'Everybody loses': What an economic war between US and China would look like

Donald Trump's Twitter-fueled provocations of China are underscoring just how much the world's two biggest economies have to lose if tensions were to escalate.

Trump risked angering China on Friday by taking a call from Taiwan's President Tsai Ing-wen — a first for a U.S. president or president-elect with any Taiwan leader since 1979. For decades, the United States has not recognized Taiwan as a separate state from mainland China.

China's foreign ministry lodged a formal diplomatic complaint with Washington, pointing out that it sees U.S. recognition of its "One China" policy as a core of the two countries' relations, Reuters reported Saturday. Then Trump provoked China again on Sunday, using Twitter to hammer the country for devaluing its currency, to claim China "heavily" and unfairly taxes U.S. exports, and to slam it for military buildup in the South China Sea.

The U.S. and China have enormous economic entanglements, and both could be seriously hurt if tensions were to escalate into economic retribution. Neither of the trading partners has clear advantage over the other, and any policy designed to hit the other country's economy may only lead to "mutual assured destruction," analyst Robert Manning said.

"I think everybody loses. And the global economy is even worse when you have the two biggest economies going after one another," said Manning, a senior fellow at the Atlantic Council's Brent Scowcroft Center on International Security.

Where China has leverage

China exported about $482 billion in goods to the U.S. last year, more than any other country exported to the United States, according to the Office of the United States Trade Representative. The U.S. exported about $116 billion in goods to China in 2015, putting its goods trade deficit $366 billion.

Many U.S. companies rely on China's low-cost industrial workers to make their merchandise, and U.S. consumers have become accustomed to cheap Chinese imports sold by big big-box retailers and others.

China also holds more U.S. debt than any other country, about $1.2 trillion in Treasury securities as of the end of September, according to the Treasury Department. When the United States needs to borrow — which is more or less perpetually — it very often borrows from China.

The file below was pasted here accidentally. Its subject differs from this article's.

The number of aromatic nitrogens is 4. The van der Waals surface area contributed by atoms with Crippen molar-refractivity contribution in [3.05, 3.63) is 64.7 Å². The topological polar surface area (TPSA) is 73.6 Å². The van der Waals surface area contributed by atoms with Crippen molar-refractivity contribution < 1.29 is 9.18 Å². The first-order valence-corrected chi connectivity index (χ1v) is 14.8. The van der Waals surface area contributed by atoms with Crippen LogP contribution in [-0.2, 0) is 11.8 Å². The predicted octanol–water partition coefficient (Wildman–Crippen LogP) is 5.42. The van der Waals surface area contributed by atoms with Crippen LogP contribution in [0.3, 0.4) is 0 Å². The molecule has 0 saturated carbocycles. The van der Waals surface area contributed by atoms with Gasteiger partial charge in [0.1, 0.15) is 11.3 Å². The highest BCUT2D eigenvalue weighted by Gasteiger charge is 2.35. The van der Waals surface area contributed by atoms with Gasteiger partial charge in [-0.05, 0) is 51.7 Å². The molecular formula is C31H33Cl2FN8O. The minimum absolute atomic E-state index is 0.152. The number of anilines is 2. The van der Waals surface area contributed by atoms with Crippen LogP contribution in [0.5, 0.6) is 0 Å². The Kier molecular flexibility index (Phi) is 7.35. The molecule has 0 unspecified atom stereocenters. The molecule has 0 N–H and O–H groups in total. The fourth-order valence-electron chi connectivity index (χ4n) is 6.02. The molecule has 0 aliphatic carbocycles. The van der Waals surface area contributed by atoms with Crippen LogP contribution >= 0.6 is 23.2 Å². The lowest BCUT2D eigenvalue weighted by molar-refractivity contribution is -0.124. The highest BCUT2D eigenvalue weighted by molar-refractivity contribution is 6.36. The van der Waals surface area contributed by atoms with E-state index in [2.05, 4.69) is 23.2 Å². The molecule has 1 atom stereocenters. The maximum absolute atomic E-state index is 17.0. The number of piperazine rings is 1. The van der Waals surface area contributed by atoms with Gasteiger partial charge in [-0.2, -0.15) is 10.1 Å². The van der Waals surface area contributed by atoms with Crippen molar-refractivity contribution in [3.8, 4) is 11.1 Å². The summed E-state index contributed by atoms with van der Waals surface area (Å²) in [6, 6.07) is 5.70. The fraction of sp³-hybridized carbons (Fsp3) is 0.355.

While Trump has directed free-wheeling rhetoric toward China, Beijing's relatively "cautious" response may signal that it has decided to punish Taiwan for the Taipei-to-New York phone call, while trying to "educate" Trump on U.S.-China relations, said Rodger Baker, vice president of strategic analysis at Stratfor.

Where the United States has leverage

Still, China was one of the biggest targets of Trump's campaign rhetoric; he repeatedly argued that the Asian giant took American jobs and depressed wages in working-class America. Trump may not soften his pronouncements, and that could increase tension, even if he does not immediately take any drastic economic policy steps toward China, Baker added.

Trump's transition team did not immediately respond to a request for comment. But to the extent that his past rhetoric can be taken at face value, he clearly believes that the United States has strong economic pressure it can bring to bear against China.

On the campaign trail, Trump repeatedly accused China of manipulating its currency in order to give its exports an advantage over U.S.-made goods, and he threatened to slap a tariff of up to 45 percent on Chinese imports. That would obviously be a problem for China given that the United States is a critical export market.

Many forms of economic punishment would have drawbacks for either side, Manning and Baker said. U.S. impediments to Chinese trade would hurt China, but U.S. companies — and farmers — would likely also lose access to China's growing middle class.

"There are implications of cutting trade and economic activity that hurt U.S. businesses and business operations," Baker said.

The threatened tariffs could have the same effect, as many U.S. businesses have built supply chains that stretch around the globe, including into China, Manning added.

China has the "nuclear option" of dumping its U.S. Treasurys. Such a move could roil financial markets in the U.S. by causing shifts in the dollar or interest rates.

But even a move that drastic would not present a clear advantage to China, Manning said. Investors — including many of the world's sovereign governments — buy U.S. debt because it is a safe investment. For China to put that money elsewhere, such as into an increasingly unstable euro zone, would create new problems for Beijing.

Regardless, Baker said he expects sustained U.S. resistance to China in some key areas, such as impeding Chinese investors from buying property and technology in the United States.